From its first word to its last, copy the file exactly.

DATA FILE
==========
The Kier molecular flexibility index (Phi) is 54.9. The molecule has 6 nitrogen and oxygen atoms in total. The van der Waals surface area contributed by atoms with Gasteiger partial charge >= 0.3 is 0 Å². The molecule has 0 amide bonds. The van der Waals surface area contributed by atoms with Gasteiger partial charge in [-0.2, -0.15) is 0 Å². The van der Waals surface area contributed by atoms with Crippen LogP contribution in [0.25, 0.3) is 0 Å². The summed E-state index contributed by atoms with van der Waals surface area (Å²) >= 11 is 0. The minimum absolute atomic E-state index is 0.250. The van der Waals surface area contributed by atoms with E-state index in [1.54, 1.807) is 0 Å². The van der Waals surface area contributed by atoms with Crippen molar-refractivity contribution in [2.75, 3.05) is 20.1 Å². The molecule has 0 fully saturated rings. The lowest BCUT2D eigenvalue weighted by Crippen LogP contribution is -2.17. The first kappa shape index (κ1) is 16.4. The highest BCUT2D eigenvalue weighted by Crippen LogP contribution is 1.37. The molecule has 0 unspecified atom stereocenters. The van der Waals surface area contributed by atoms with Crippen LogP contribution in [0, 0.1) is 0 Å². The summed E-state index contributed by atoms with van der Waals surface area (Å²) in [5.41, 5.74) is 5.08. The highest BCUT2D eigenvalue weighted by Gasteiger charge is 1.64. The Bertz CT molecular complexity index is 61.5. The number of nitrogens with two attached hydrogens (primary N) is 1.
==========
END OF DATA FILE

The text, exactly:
The Kier molecular flexibility index (Phi) is 54.9. The molecule has 6 nitrogen and oxygen atoms in total. The van der Waals surface area contributed by atoms with Gasteiger partial charge >= 0.3 is 0 Å². The molecule has 0 amide bonds. The van der Waals surface area contributed by atoms with Gasteiger partial charge in [-0.2, -0.15) is 0 Å². The van der Waals surface area contributed by atoms with Crippen LogP contribution in [0.25, 0.3) is 0 Å². The summed E-state index contributed by atoms with van der Waals surface area (Å²) >= 11 is 0. The minimum absolute atomic E-state index is 0.250. The van der Waals surface area contributed by atoms with E-state index in [1.54, 1.807) is 0 Å². The van der Waals surface area contributed by atoms with Crippen molar-refractivity contribution in [2.75, 3.05) is 20.1 Å². The molecule has 0 fully saturated rings. The lowest BCUT2D eigenvalue weighted by Crippen LogP contribution is -2.17. The first kappa shape index (κ1) is 16.4. The highest BCUT2D eigenvalue weighted by Crippen LogP contribution is 1.37. The molecule has 0 unspecified atom stereocenters. The van der Waals surface area contributed by atoms with Crippen LogP contribution in [0, 0.1) is 0 Å². The summed E-state index contributed by atoms with van der Waals surface area (Å²) in [5.41, 5.74) is 5.08. The highest BCUT2D eigenvalue weighted by Gasteiger charge is 1.64. The Bertz CT molecular complexity index is 61.5. The number of nitrogens with two attached hydrogens (primary N) is 1.